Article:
World Twenty 20: England anger as umpires try to ride out storm

Broad’s men go down to New Zealand in shortened match after officials keep teams on in thunder, lightning and lashing rain, writes Stephen Brenkley in Chittagong
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For England these are the hardest of times. They can barely dare imagine where their next win might come from, they are at sixes and sevens in Twenty20 (and probably every other form of cricket besides) and, as if they were not making enough mistakes of their own, they found the gods and the umpires conspiring against them.

Rain of the extremely heavy variety – and it is being said hereabouts that there may be more where that came from in the next fortnight – curtailed their opening group match of the World Twenty20 against New Zealand. It meant that the Kiwis, thanks largely to an onslaught in the final completed over by Brendon McCullum, himself bordering on cricket deity, won by nine runs under the Duckworth-Lewis system.

Stuart Broad, the England captain, whose bowling conceded the vital runs, was extremely displeased by the turn of events. He described the umpires’ call to keep the game going for six balls while lightning flashed around the ground as “extremely average decision-making”, and said he and McCullum, New Zealand’s captain, had discussed leaving the field.

The fifth over, which meant a match was constituted under T20 regulations, brought 16 runs in all and put New Zealand ahead. There was a definite case for the match to have beeen called off before then with cracks of thunder echoing around the ground and flashes of lightning illuminating the proceedings after the second ball.

McCullum, realising that the umpires were staying on, got on with the job himself, but Broad was understandably bitter afterwards.

“To be as polite as I can be I think it was distinctly average decision- making to keep us on after the first lightning strike after the start of the fifth over,” he said.

“It has given us a loss but it’s not sour grapes, because I think both sides were uncomfortable being out there with lightning around. I asked the umpires for clarity at the end of the game and they said they didn’t see the lightning and didn’t think it was a threat.

“I can guarantee that our team felt it was a threat, and with a batsman pulling away from a delivery I think the batsmen saw it. At the end of the day it’s a game of cricket, and I wouldn’t be putting the safety of the players under threat.”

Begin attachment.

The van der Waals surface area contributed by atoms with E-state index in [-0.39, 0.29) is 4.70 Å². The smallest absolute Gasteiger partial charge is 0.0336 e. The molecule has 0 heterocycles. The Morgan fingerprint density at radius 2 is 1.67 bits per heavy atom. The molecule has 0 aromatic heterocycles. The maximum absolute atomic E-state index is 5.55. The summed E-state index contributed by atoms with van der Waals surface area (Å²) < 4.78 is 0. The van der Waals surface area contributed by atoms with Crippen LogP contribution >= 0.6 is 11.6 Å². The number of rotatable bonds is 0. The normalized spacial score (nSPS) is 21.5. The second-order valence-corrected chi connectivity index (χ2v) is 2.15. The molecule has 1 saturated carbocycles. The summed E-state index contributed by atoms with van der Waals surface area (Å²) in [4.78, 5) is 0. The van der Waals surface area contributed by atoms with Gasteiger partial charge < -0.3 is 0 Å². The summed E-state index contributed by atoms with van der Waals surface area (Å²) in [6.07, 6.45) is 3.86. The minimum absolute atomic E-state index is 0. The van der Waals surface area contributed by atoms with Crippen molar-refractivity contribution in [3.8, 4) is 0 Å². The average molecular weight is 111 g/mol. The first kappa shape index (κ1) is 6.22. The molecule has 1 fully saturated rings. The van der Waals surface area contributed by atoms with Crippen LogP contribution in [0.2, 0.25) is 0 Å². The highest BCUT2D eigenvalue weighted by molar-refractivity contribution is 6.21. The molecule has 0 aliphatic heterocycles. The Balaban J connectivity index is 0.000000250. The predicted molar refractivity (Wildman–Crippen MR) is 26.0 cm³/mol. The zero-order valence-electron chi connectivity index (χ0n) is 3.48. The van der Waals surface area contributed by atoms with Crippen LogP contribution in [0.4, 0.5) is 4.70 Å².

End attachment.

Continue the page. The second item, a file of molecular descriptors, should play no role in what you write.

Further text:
At the start of the fifth over, the Kiwis were 31 for 1 after Jade Dernbach had lulled Martin Guptill into mistiming a pull to midwicket in the fourth over. By its end they needed to have scored at least 42 to be ahead on Duckworth-Lewis.

McCullum did not score off the first two balls, and on another day might have been caught off the second. To the third, suddenly sensing what the weather was doing, he danced down the wicket, sharply adjusted his shot when he realised that Broad had seen him coming and struck a six over wide midwicket.

The tactics were similar off the next ball. McCullum skipped down and this time edged for four. Then the batsman pulled away as lightning flashed in front of the sightscreen. Broad eventually bowled a superb yorker which the batsman could only dig out.

Everything was on the last ball – the contest and probably its result. The magnificent McCullum turned it into a low full toss which he drilled for six.

Two more balls were possible of a sixth over, by which time it was teeming down, and after they had been delivered everybody scurried for cover.

Earlier, England had made a highly serviceable 172 for 6 after being asked to bat first, following the well-worn dictum about the importance of everybody contributing. Nobody illuminated the innings as lightning did to the skies later but almost all made a valuable contribution. It was a unified effort by a team who have provided a series of discordant performances in the past four months.

The feeling was that the total was around 10 runs short, and another feeling was that England should have made them.

There did not seem to be any cause for concern about rain in the air when New Zealand began their pursuit. That optimism did not last for long. It leaves England probably needing to win their next three group games to qualify for the semi-finals, and little they or the cricketing gods have done so far suggest they can do it.

Luke Wright has become the third player to leave the squad following Joe Root and Ben Stokes. In his place comes Craig Kieswetter, a member of the World Twenty20 winning side. England had some luck then when a group match against Ireland was called off before DL came into play. But that was then, this is now, and the gods have moved their favours elsewhere.